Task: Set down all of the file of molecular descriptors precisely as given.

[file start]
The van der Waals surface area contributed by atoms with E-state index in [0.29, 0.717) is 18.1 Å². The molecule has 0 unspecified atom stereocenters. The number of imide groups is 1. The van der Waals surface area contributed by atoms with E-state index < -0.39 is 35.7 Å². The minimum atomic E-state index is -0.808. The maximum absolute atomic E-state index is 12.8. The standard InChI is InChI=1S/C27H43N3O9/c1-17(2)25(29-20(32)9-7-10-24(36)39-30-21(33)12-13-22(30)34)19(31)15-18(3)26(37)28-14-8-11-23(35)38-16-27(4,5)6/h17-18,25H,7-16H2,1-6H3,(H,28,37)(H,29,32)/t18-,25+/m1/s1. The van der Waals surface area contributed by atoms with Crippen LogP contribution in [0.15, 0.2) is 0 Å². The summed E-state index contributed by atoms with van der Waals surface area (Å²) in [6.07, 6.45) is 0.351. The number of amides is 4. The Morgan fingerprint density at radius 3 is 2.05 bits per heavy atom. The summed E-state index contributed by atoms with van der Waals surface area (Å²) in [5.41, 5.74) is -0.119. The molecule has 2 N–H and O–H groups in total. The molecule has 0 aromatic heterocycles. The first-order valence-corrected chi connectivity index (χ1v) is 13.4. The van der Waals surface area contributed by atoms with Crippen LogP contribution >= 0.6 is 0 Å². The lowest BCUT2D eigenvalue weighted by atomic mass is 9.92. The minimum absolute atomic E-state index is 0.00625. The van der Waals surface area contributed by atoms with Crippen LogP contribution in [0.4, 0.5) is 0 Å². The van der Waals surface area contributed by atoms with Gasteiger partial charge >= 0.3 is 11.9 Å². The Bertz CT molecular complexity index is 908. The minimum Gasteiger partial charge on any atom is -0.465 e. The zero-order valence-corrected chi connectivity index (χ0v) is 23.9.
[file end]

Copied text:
The van der Waals surface area contributed by atoms with E-state index in [0.29, 0.717) is 18.1 Å². The molecule has 0 unspecified atom stereocenters. The number of imide groups is 1. The van der Waals surface area contributed by atoms with E-state index < -0.39 is 35.7 Å². The minimum atomic E-state index is -0.808. The maximum absolute atomic E-state index is 12.8. The standard InChI is InChI=1S/C27H43N3O9/c1-17(2)25(29-20(32)9-7-10-24(36)39-30-21(33)12-13-22(30)34)19(31)15-18(3)26(37)28-14-8-11-23(35)38-16-27(4,5)6/h17-18,25H,7-16H2,1-6H3,(H,28,37)(H,29,32)/t18-,25+/m1/s1. The van der Waals surface area contributed by atoms with Crippen LogP contribution in [0.15, 0.2) is 0 Å². The summed E-state index contributed by atoms with van der Waals surface area (Å²) in [6.07, 6.45) is 0.351. The number of amides is 4. The Morgan fingerprint density at radius 3 is 2.05 bits per heavy atom. The summed E-state index contributed by atoms with van der Waals surface area (Å²) in [5.41, 5.74) is -0.119. The molecule has 2 N–H and O–H groups in total. The molecule has 0 aromatic heterocycles. The first-order valence-corrected chi connectivity index (χ1v) is 13.4. The van der Waals surface area contributed by atoms with Crippen LogP contribution >= 0.6 is 0 Å². The lowest BCUT2D eigenvalue weighted by atomic mass is 9.92. The minimum absolute atomic E-state index is 0.00625. The van der Waals surface area contributed by atoms with Crippen LogP contribution in [0.4, 0.5) is 0 Å². The van der Waals surface area contributed by atoms with Gasteiger partial charge >= 0.3 is 11.9 Å². The Bertz CT molecular complexity index is 908. The minimum Gasteiger partial charge on any atom is -0.465 e. The zero-order valence-corrected chi connectivity index (χ0v) is 23.9.